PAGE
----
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Premier's Conference a test of keating government's bona fides



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Senator Jim Short

PREMIERS' CONFERENCE A TEST OF KEATING GOVERNMENTS BONA F1DES

Tomorrow's Premiers' Conference is a major test of the Keating Governments bona fides. It will show whether the Prime Minister has any resolve to constrain the Commonwealth's own-purpose spending. The signs to date are not encouraging.

Since 1982-83 there has been a -real reduction of 7.7% in total payments to the States and Local Government. During the same period the Commonwealth's own spending has increased in real terms by 39.6%. For almost a decade the Commonwealth has been squeezing the States but has not had the will or ability to rein in its own spending. Indeed, in the late 1980s when the Commonwealth

Budget went into surplus, it cut payments to the States rather than its own spending to contribute to this outcome.

The real cut of 7.7% in payments to the States, compared with a real increase of 39.6% in the Commonwealth's own spending, reflects the highly centralist, Canberra knows best1 ideology of the Prime Minister/former Treasurer. Any passing of Commonwealth powers to the States has been resisted at all costs. Mr Keating sees such a move as ‘one of the gravest dangers we face as a

Commonwealth1 . Now he has been joined by a new Treasurer who also wants to hold all the financial levers of power.

Under Labor, Commonwealth/State relations are determined on the basis of 'more power for Keating' rather than an efficient and sensible division of functions and the interests of average Australians.

In sharp contrast to Labor, the Coalition will reform Commonweatth/State relations to allow the States to make more of their own decisions on taxing and spending to reflect local priorities. We are committed to genuine federation in which the States have a major role. We are committed to the full cooperation and involvement of the States in the far-reaching changes which must be made to Australia's infrastructure if we are to be competitive on international markets.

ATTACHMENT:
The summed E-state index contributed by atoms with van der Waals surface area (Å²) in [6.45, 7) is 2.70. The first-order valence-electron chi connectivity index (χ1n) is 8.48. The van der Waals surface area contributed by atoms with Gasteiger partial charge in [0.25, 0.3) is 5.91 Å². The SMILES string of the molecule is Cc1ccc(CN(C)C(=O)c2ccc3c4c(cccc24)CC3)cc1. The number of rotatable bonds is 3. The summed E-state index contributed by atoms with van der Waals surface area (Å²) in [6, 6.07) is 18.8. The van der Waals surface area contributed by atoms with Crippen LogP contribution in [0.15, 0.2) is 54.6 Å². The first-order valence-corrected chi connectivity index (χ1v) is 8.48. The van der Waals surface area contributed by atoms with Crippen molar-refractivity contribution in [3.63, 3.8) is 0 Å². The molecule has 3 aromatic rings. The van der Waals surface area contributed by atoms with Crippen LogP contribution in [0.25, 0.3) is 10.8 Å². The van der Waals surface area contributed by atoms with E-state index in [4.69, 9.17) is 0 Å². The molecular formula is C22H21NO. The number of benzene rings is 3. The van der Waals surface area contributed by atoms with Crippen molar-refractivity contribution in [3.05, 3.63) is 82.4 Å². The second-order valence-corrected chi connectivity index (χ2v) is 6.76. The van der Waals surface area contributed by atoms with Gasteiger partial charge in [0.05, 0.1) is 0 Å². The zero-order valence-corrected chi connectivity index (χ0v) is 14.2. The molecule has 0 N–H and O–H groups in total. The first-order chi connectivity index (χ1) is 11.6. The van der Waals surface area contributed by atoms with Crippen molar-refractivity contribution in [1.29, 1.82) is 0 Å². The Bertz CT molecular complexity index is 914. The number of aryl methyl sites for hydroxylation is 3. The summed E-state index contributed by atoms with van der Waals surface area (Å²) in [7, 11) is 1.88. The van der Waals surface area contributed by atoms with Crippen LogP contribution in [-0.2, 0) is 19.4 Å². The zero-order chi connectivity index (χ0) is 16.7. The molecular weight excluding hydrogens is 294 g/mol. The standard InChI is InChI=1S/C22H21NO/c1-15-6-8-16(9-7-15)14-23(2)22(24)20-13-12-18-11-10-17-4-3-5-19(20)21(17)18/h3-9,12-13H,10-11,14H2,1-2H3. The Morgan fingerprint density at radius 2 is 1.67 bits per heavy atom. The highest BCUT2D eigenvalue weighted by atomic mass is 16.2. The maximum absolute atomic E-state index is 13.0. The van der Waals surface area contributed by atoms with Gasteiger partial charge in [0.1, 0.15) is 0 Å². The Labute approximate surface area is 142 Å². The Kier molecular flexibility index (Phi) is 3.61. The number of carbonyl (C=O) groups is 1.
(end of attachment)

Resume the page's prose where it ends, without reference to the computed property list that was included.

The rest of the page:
When it comes to economic management, the Prime Minister is quick to blame the States for the increase in their levels of debt, yet he has been unable to control his Governments own spending. With his O ne Nation/one job' statement he now feels the need to buy votes for the forth-coming election. This totally irresponsible attitude to economic management is clear from the blowout in this financial years Budget deficit, which began at a forecast $4.7 billion and - despite warnings from the

Coalition and independent economic analysts - is now forecast by the Government to be a massive $9.3 billion.

The starting point Commonwealth Budget deficit for 1992-93 is presently forecast to be $10.5 billion, which is a measure of the Governments dangerous economic incompetence. When this is added to the combined States and Territories' projected budget deficit of approximately $7.3 billion in 1992-93, the size of the total public sector funding requirement is likely to drive up interest rates and choke an

emerging recovery.

The spotlight is now on the Prime Minister to show that his Government recognises the need to reduce the Commonwealths call on our national savings and therefore cut substantially the starting point deficit for the coming Budget

Melbourne 11 June 1992

COMMONWEALTH

PARLIAMENTARY LIBRARY M IC A H

For further information contact Senator Short on 03-387 4177